Realizations from my first internship
I once interned at IQVIA, where I learned a few things about corporate life.
August 20, 2019
This summer, I completed my first internship outside academia, and in this post, I will reflect on some of the non-technical realizations I've had about working at a large corporation. Overall, it was a pleasant experience (though I guess I don't have similar ones for comparison).
The company's called IQVIA, a contract research organization (CRO). CROs help pharmaceutical, biotechnology, and other healthcare companies push new drugs and medical devices into the market by assisting with clinical trials. IQVIA is headquartered in Durham, NC, and with 50,000+ employees, is one of the largest CROs in the world.
Anyway, on to the lessons.
Integration is convenient: As far as I could tell, every employee at IQVIA has Skype/Outlook/Office integrated in their account. This made it very easy to collaborate on PowerPoint, schedule meetings, and give presentations online. This also made me feel weirdly powerful, as I was able to see other people's calendars.
Meetings are abundant: Speaking of meetings, I had a lot more than I expected: at least four weekly meetings, and one daily meeting. In my experience as a student, I had never even heard of a daily meeting, but in my corner of academia, progress is measured on a much longer timescale. I can imagine that it gets to hard to focus with so many meetings, but as an intern, I didn't feel too overwhelmed.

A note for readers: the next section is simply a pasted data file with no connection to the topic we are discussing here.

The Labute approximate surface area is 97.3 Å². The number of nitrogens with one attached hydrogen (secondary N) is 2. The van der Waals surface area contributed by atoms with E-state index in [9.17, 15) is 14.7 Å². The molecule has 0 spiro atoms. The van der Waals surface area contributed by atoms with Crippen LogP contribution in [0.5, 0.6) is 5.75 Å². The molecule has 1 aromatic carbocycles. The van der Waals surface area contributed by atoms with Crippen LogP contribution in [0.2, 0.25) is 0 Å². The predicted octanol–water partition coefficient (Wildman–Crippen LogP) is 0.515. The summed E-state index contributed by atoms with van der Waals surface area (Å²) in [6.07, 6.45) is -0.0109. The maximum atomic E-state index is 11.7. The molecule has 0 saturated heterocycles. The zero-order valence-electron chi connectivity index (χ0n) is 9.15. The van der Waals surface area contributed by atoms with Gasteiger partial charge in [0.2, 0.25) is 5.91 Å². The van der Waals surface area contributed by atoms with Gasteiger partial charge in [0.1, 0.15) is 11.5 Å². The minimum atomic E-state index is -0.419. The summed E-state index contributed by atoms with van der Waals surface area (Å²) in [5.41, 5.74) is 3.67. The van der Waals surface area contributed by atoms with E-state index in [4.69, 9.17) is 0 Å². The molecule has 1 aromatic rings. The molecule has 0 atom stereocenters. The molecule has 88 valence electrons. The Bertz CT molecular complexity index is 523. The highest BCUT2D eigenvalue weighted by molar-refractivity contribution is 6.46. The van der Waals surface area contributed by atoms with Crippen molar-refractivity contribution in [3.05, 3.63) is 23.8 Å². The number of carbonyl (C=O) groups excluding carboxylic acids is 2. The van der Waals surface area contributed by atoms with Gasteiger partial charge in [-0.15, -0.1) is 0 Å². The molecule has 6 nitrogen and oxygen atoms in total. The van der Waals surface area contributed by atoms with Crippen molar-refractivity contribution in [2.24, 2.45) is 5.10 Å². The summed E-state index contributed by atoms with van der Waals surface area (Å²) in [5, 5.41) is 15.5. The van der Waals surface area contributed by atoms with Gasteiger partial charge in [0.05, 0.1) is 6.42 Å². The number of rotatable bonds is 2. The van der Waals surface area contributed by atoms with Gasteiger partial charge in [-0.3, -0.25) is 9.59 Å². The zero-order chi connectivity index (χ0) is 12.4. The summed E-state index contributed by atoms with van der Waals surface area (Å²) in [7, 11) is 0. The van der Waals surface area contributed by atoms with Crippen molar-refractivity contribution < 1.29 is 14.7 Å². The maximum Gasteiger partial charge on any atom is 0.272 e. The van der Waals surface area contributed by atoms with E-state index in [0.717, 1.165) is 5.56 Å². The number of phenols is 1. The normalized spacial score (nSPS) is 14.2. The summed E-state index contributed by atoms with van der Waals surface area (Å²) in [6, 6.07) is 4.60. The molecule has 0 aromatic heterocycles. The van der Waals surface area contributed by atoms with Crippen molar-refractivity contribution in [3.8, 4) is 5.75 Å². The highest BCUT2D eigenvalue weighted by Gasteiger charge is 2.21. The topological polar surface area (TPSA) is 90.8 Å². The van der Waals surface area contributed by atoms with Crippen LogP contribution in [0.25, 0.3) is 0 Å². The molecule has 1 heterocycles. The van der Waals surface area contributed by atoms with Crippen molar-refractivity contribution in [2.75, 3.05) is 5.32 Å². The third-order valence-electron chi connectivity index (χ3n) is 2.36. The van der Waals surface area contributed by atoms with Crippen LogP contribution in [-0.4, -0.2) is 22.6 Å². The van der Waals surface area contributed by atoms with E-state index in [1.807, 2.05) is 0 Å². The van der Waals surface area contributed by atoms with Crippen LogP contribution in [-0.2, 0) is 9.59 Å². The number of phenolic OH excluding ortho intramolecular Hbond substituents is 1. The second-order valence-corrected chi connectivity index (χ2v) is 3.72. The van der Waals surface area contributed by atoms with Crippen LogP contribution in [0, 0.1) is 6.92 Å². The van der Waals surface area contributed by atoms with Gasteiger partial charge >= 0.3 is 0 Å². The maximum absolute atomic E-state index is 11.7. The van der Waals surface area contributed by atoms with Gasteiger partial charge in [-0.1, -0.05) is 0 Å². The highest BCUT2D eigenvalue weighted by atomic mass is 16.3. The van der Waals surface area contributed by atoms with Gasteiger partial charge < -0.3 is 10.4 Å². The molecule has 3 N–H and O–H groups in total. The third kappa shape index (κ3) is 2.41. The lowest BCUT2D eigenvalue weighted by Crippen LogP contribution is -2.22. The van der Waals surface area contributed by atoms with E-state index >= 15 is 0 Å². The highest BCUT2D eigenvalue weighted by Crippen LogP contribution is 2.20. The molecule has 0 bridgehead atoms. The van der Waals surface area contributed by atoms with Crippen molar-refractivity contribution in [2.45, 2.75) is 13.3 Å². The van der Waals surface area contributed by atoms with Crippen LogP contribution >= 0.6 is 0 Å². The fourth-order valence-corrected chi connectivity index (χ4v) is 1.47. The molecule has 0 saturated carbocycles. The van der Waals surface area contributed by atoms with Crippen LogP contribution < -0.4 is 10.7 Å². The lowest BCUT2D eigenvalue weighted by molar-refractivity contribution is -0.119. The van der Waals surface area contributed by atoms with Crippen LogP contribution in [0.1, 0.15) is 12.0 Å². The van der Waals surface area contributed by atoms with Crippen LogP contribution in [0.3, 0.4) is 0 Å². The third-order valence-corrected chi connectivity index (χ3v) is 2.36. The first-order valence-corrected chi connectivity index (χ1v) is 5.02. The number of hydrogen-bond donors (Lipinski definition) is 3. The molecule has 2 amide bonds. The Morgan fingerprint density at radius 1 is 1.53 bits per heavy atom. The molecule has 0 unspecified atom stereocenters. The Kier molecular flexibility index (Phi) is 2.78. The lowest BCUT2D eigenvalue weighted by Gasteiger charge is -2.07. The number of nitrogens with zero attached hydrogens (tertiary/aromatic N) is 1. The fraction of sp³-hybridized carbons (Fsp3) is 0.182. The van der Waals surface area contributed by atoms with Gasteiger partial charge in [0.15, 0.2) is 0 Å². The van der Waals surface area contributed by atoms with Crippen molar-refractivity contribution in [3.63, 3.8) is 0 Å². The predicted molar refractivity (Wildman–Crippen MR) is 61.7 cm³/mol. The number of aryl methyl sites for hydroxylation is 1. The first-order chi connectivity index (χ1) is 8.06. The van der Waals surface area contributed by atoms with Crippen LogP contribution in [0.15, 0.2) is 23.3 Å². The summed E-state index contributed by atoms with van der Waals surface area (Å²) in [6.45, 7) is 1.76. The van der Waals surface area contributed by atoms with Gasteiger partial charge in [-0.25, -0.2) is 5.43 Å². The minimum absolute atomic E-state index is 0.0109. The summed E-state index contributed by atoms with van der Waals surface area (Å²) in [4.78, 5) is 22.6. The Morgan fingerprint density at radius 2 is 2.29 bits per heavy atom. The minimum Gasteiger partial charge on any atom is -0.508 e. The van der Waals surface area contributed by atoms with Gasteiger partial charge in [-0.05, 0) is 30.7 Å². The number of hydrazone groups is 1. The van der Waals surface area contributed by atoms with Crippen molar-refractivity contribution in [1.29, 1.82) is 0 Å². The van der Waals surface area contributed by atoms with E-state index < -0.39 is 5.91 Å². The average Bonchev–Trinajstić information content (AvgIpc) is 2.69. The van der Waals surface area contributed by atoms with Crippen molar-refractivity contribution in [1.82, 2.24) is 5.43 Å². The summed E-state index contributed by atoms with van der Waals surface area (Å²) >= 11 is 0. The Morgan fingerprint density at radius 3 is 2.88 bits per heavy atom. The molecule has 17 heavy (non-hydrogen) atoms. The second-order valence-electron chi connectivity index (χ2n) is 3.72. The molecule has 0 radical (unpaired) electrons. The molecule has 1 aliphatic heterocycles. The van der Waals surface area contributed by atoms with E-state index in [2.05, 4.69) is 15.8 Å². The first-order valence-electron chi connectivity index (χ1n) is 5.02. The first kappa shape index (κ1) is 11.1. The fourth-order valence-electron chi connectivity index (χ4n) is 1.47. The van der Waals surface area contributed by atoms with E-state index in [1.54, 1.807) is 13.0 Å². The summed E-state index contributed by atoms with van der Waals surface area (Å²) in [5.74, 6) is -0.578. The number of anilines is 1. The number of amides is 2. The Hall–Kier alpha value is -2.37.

Hierarchies are enticing: I enjoyed navigating the pecking order — it felt like playing a simple version of the Wiki Game. Whenever I met someone new, I would look for our least common ancestor (under the "reports to" relation) to add them to my mental model of the company. Looking at the big hierarchy, I could see myself trying to climb the corporate ladder. But in reality, I've heard that the best way to climb the "ladder" is to frequently switch companies.
Cubicles are alluring: This might be blasphemous, but I kind of liked sitting in my cubicle. It was quiet and comfortable. Most importantly, it provided a space for me to associate with "work." This is very different from life as a student, in which I don't strongly associate any particular desk with "the place where I work." On the flip side, it was very difficult to find the motivation to do anything work-related when I was away from my cubicle. Maybe that's a good thing.
Camaraderie is key: With all the meetings, hierarchy, and cubicle life came my most "profound" realization: the amount I enjoyed my day-to-day internship experience was strongly correlated with my relationships with my colleagues. My favorite hour of each week was the "collaboration meeting," an informal Skype conversation about our programming woes, tech news, and anything else we wanted to discuss. I don't think having great colleagues can make any job amazing, but it definitely goes a long way. It's made me realize that who you work with matters quite a lot. But you can't really choose who you work with, can you? I'll definitely be thinking about this more in the future.